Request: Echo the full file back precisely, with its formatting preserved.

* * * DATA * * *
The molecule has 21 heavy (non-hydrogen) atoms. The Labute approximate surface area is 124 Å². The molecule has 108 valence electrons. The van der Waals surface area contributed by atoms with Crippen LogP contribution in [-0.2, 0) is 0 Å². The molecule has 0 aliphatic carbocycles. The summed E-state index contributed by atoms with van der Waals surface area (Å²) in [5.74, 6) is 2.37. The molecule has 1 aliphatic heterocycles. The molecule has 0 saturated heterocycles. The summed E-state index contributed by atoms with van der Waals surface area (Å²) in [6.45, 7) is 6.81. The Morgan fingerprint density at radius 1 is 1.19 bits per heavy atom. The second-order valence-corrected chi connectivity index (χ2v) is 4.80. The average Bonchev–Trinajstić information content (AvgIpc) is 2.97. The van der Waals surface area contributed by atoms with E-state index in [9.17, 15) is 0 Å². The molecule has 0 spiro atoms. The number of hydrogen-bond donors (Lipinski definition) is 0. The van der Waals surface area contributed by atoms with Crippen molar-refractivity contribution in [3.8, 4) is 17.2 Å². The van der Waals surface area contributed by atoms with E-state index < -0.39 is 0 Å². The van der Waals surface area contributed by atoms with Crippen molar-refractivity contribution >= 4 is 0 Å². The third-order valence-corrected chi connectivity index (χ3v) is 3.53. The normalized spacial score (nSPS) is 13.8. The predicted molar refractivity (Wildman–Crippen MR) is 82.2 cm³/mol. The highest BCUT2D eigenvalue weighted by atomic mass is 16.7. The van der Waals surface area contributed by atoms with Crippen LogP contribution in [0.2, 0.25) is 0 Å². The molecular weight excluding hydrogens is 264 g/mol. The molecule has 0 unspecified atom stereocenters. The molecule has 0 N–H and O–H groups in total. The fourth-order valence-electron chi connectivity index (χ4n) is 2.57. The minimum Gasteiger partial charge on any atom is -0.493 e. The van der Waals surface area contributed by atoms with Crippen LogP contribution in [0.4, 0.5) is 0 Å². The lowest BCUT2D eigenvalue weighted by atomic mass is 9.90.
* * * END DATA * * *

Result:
The molecule has 21 heavy (non-hydrogen) atoms. The Labute approximate surface area is 124 Å². The molecule has 108 valence electrons. The van der Waals surface area contributed by atoms with Crippen LogP contribution in [-0.2, 0) is 0 Å². The molecule has 0 aliphatic carbocycles. The summed E-state index contributed by atoms with van der Waals surface area (Å²) in [5.74, 6) is 2.37. The molecule has 1 aliphatic heterocycles. The molecule has 0 saturated heterocycles. The summed E-state index contributed by atoms with van der Waals surface area (Å²) in [6.45, 7) is 6.81. The Morgan fingerprint density at radius 1 is 1.19 bits per heavy atom. The second-order valence-corrected chi connectivity index (χ2v) is 4.80. The average Bonchev–Trinajstić information content (AvgIpc) is 2.97. The van der Waals surface area contributed by atoms with E-state index in [9.17, 15) is 0 Å². The molecule has 0 spiro atoms. The number of hydrogen-bond donors (Lipinski definition) is 0. The van der Waals surface area contributed by atoms with Crippen molar-refractivity contribution in [3.8, 4) is 17.2 Å². The van der Waals surface area contributed by atoms with E-state index < -0.39 is 0 Å². The van der Waals surface area contributed by atoms with Crippen molar-refractivity contribution >= 4 is 0 Å². The third-order valence-corrected chi connectivity index (χ3v) is 3.53. The normalized spacial score (nSPS) is 13.8. The predicted molar refractivity (Wildman–Crippen MR) is 82.2 cm³/mol. The highest BCUT2D eigenvalue weighted by atomic mass is 16.7. The van der Waals surface area contributed by atoms with Crippen LogP contribution in [0.2, 0.25) is 0 Å². The molecular weight excluding hydrogens is 264 g/mol. The molecule has 0 unspecified atom stereocenters. The molecule has 0 N–H and O–H groups in total. The fourth-order valence-electron chi connectivity index (χ4n) is 2.57. The minimum Gasteiger partial charge on any atom is -0.493 e. The van der Waals surface area contributed by atoms with Crippen LogP contribution in [0.4, 0.5) is 0 Å². The lowest BCUT2D eigenvalue weighted by atomic mass is 9.90.